what to do when a first trimester emergency happens

Early pregnancy is a particularly anxiety provoking time in one’s life.  For one, your life changes with the positive pregnancy test. You start imagining life with this child. You mentally decorate the nursery and fill the closet with the cutest baby clothes.  You budget schools and weddings etc. All this just based on a urine pregnancy test! We all do it (and we all take at least 3 pregnancy test… admit it!!). Early pregnancy is also nerve-racking because for many families this was not an easy point to get to (at least 15% of women have some fertility difficulty), or you have had a miscarriage (or several) in the past.  And lastly, there is the lack of control that we all have over what goes on in early pregnancy. These pregnancies advance or they don’t for a variety of reasons outside of any person’s control… and in today’s society, we all want immediate gratifying control of everything.

3 facts about the first trimester of pregnancy

So as you can imagine, situations arise that make you wonder if you should call the doctor’s office or not… especially the after hours emergency line.  Let me start off by introducing a few important statistics:

  • First trimester miscarriage rates are 15-20% (This is of recognized pregnancies.  There are studies done where women get pregnancy tests done daily and around 25-30% of these women go from a positive test to a negative test before the pregnancy is even clinically verified.)
  • Even heavy, prolonged bleeding can be associated with a normal outcome.  Only 12% of women with first trimester vaginal bleeding have a miscarriage (miscarriage also occurred in 13% of women without bleeding).
  • In over 90% of pregnancies in which vaginal bleeding occurs at 7-11 weeks and a fetal heartbeat is detected, pregnancy continues.

To summarize, miscarriage is common (unfortunately) and cannot always be predictable by bleeding.  In addition, there just is not any intervention that can sway the pendulum from miscarriage to continued pregnancy or vice versa.  

I want to preface the next part of this discussion by saying that calling the office is always OK.  We are there for you. During office hours our triage nurses, along with advice from the providers, can help decide on expedited or same day appointments, labs that need to be done, or just reassurance over the phone.  But there are situations where there is NOT a need to go to the ER or call the emergency line at 3am.

What are the true pregnancy emergencies that 100% warrant a call whenever or an ER visit?

Hemorrhage

So what exactly is qualified as hemorrhaging?  Well sometimes it is obvious.  I generally tell people that if you are fully saturating the thickest pad more than once an hour for 3 hours in a row then we should hear from you.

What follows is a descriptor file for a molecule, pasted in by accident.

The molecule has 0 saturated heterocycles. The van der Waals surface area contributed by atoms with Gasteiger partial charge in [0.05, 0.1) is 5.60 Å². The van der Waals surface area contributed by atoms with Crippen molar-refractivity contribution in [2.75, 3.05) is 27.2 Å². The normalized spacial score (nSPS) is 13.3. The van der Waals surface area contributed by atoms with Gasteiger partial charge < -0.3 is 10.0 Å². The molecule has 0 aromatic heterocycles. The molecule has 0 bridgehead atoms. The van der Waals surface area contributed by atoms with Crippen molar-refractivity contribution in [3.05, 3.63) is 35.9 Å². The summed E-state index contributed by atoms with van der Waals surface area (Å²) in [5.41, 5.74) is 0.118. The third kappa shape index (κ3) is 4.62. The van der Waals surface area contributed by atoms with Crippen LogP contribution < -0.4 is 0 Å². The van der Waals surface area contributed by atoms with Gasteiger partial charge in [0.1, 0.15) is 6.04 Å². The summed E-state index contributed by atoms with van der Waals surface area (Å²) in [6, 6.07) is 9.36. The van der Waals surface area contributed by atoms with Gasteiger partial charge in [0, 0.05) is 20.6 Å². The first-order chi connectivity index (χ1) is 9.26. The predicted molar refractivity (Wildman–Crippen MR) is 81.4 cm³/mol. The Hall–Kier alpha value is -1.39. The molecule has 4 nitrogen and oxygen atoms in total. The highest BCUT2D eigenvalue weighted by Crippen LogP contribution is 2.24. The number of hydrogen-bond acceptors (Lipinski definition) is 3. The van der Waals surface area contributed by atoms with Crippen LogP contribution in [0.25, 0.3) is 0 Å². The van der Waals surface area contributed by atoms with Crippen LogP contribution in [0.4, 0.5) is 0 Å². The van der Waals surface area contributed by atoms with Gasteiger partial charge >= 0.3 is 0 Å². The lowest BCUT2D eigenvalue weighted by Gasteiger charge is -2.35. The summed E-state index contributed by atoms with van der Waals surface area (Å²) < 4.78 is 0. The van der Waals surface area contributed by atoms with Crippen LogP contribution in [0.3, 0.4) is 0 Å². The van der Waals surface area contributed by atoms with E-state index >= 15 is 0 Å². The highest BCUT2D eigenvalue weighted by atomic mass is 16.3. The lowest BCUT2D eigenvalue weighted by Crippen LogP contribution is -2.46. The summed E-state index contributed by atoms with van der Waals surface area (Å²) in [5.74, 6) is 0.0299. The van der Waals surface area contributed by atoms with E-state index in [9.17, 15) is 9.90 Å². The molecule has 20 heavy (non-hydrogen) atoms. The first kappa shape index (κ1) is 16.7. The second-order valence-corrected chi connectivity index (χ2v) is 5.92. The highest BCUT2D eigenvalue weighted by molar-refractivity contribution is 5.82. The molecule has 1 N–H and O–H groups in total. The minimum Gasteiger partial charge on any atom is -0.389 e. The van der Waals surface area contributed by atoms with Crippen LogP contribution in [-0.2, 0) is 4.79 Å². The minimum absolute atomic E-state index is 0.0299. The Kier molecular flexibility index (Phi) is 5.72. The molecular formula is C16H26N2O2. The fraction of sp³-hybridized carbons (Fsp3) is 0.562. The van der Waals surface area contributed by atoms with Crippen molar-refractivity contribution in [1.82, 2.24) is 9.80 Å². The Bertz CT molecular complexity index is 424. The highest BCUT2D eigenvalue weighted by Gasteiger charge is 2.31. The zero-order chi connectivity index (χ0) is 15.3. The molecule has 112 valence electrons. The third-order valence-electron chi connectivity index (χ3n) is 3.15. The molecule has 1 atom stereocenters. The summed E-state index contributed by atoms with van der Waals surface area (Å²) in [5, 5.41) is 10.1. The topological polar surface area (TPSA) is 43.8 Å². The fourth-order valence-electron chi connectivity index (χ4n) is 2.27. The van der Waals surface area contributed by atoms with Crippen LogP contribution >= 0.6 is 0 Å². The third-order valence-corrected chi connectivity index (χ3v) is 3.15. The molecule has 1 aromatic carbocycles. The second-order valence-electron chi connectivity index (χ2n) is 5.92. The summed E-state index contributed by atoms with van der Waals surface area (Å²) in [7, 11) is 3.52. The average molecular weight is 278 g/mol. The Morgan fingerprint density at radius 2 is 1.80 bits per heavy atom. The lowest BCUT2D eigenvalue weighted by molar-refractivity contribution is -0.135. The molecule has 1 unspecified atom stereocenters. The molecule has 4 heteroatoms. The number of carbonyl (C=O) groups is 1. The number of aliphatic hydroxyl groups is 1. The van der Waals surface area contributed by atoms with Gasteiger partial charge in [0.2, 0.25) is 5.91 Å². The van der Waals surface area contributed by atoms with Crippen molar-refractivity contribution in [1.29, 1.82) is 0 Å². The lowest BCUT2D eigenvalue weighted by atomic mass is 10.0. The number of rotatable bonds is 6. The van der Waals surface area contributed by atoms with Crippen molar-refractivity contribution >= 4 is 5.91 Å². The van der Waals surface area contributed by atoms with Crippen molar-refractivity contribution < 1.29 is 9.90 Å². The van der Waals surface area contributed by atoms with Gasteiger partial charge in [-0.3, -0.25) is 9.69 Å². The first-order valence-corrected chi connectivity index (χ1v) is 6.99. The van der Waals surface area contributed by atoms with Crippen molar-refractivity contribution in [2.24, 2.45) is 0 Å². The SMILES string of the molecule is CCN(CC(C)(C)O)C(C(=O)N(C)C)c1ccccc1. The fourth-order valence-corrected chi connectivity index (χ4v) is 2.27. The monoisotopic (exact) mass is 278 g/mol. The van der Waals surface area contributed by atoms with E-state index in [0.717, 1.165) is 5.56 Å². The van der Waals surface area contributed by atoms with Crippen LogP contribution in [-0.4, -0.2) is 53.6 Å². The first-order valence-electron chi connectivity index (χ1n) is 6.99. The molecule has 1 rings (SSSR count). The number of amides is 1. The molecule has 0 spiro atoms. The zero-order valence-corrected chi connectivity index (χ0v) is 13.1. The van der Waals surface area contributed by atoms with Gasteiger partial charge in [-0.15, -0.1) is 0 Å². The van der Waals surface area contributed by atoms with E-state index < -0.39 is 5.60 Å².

Severe Pain

This is especially important if we have not yet done a sonogram for the pregnancy to verify that it is in the uterus.  If you have very severe unrelenting pain and have not had proof of an intrauterine pregnancy, there is a chance it is an ectopic pregnancy (one that is outside of the uterus, most commonly in the fallopian tube).

Severe nausea and vomiting

I consider severe if you have 4-6hr of being unable to tolerate liquids.  This is usually accompanied by little to no urine output due to severe dehydration.  We can often call in prescription nausea meds or help you decide if coming to the emergency room is warranted.

What are first trimester issues that can generally wait until the next business day?

  • Bleeding lighter than the above:  Remember the aforementioned statistics about how common bleeding can be in normal pregnancy.  Remember, no one can control or intervene to control the outcome of early pregnancy. Lastly, even if you know you are Rh-negative blood type, as long as you have already had Rhogam or get it within 3 days of bleeding, then you are fine.  
  • Cramping: There can be cramping in pregnancy that is normal.  If not severe pain it can most likely wait until the next business day.  Often it may resolve by then anyways.
  • Mild nausea and vomiting: (Please see above for severe.) 
  • Fever: Most fevers are not pregnancy related and are usually due to another illness (upper respiratory infection like flu, GI bug etc).  If it is in the middle of the night, try Tylenol (acetaminophen), and if not better in the AM, please call us and we will figure out the best course of action.  If Tylenol does not help at all and you are "deathly" ill you should use your judgement and go to the ER if you think it is necessary.  But in that situation feel free to call us first.
  • Discharge:  First trimester discharge concerns can almost always wait for business hours or at least during the daytime if on a weekend.
  • Medication questions:  Our website has a link to some of the many over-the-counter medications that are OK for pregnancy.  If you are on prescription medications that you need to take those questions can most certainly wait until the next business day. 
  • Basic activity questions (Can I do this?, Can I do that?, Can I go here?, Can I go there?, can i eat this?, can I eat that?) can wait for business hours.  Often these are appropriate questions that "Dr. Google" can help with (but be careful of "Dr. Google"!!). There is also good information in our FAQ portion of the website and in past obstetrics blogs.

I hope this helps answer some of the “what if” questions for the first trimester.  I will write a blog about the 2nd and 3rd trimesters in the future.

Dr. Bernstien